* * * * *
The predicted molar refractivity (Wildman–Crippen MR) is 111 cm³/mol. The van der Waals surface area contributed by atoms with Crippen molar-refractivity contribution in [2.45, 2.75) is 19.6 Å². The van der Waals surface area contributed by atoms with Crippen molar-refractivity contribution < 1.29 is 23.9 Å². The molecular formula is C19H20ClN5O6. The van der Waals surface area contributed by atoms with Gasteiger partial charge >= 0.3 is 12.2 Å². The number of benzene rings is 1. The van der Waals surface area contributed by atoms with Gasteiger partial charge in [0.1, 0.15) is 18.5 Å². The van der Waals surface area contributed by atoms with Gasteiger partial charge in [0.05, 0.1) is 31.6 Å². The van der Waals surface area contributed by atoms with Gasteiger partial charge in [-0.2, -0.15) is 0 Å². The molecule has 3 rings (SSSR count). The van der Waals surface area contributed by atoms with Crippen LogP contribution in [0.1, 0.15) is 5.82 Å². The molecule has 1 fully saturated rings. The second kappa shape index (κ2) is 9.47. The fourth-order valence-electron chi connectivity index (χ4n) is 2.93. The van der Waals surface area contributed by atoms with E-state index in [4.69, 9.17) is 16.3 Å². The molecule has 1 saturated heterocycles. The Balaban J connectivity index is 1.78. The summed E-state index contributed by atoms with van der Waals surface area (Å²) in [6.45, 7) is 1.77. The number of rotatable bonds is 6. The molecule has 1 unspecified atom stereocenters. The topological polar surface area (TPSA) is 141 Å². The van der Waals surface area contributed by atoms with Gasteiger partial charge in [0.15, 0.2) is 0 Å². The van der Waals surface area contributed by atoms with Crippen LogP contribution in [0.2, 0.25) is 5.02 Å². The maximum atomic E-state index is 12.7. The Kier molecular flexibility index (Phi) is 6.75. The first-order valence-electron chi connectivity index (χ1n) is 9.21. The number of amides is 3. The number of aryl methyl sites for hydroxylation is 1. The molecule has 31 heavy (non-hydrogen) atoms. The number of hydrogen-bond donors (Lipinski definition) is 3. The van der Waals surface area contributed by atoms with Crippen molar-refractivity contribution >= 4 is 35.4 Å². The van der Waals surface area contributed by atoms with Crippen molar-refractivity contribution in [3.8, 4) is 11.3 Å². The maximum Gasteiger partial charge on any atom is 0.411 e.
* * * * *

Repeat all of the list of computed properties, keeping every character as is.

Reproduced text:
The predicted molar refractivity (Wildman–Crippen MR) is 111 cm³/mol. The van der Waals surface area contributed by atoms with Crippen molar-refractivity contribution in [2.45, 2.75) is 19.6 Å². The van der Waals surface area contributed by atoms with Crippen molar-refractivity contribution < 1.29 is 23.9 Å². The molecular formula is C19H20ClN5O6. The van der Waals surface area contributed by atoms with Gasteiger partial charge >= 0.3 is 12.2 Å². The number of benzene rings is 1. The van der Waals surface area contributed by atoms with Gasteiger partial charge in [0.1, 0.15) is 18.5 Å². The van der Waals surface area contributed by atoms with Gasteiger partial charge in [0.05, 0.1) is 31.6 Å². The van der Waals surface area contributed by atoms with Gasteiger partial charge in [-0.2, -0.15) is 0 Å². The molecule has 3 rings (SSSR count). The van der Waals surface area contributed by atoms with Crippen LogP contribution in [0.1, 0.15) is 5.82 Å². The molecule has 1 fully saturated rings. The second kappa shape index (κ2) is 9.47. The fourth-order valence-electron chi connectivity index (χ4n) is 2.93. The van der Waals surface area contributed by atoms with E-state index in [4.69, 9.17) is 16.3 Å². The molecule has 1 saturated heterocycles. The Balaban J connectivity index is 1.78. The summed E-state index contributed by atoms with van der Waals surface area (Å²) in [6.45, 7) is 1.77. The number of rotatable bonds is 6. The molecule has 1 unspecified atom stereocenters. The topological polar surface area (TPSA) is 141 Å². The van der Waals surface area contributed by atoms with Gasteiger partial charge in [0.15, 0.2) is 0 Å². The van der Waals surface area contributed by atoms with Crippen LogP contribution in [0.2, 0.25) is 5.02 Å². The maximum atomic E-state index is 12.7. The Kier molecular flexibility index (Phi) is 6.75. The first-order valence-electron chi connectivity index (χ1n) is 9.21. The number of amides is 3. The number of aryl methyl sites for hydroxylation is 1. The molecule has 31 heavy (non-hydrogen) atoms. The number of hydrogen-bond donors (Lipinski definition) is 3. The van der Waals surface area contributed by atoms with Crippen molar-refractivity contribution >= 4 is 35.4 Å². The van der Waals surface area contributed by atoms with Crippen molar-refractivity contribution in [3.8, 4) is 11.3 Å². The maximum Gasteiger partial charge on any atom is 0.411 e.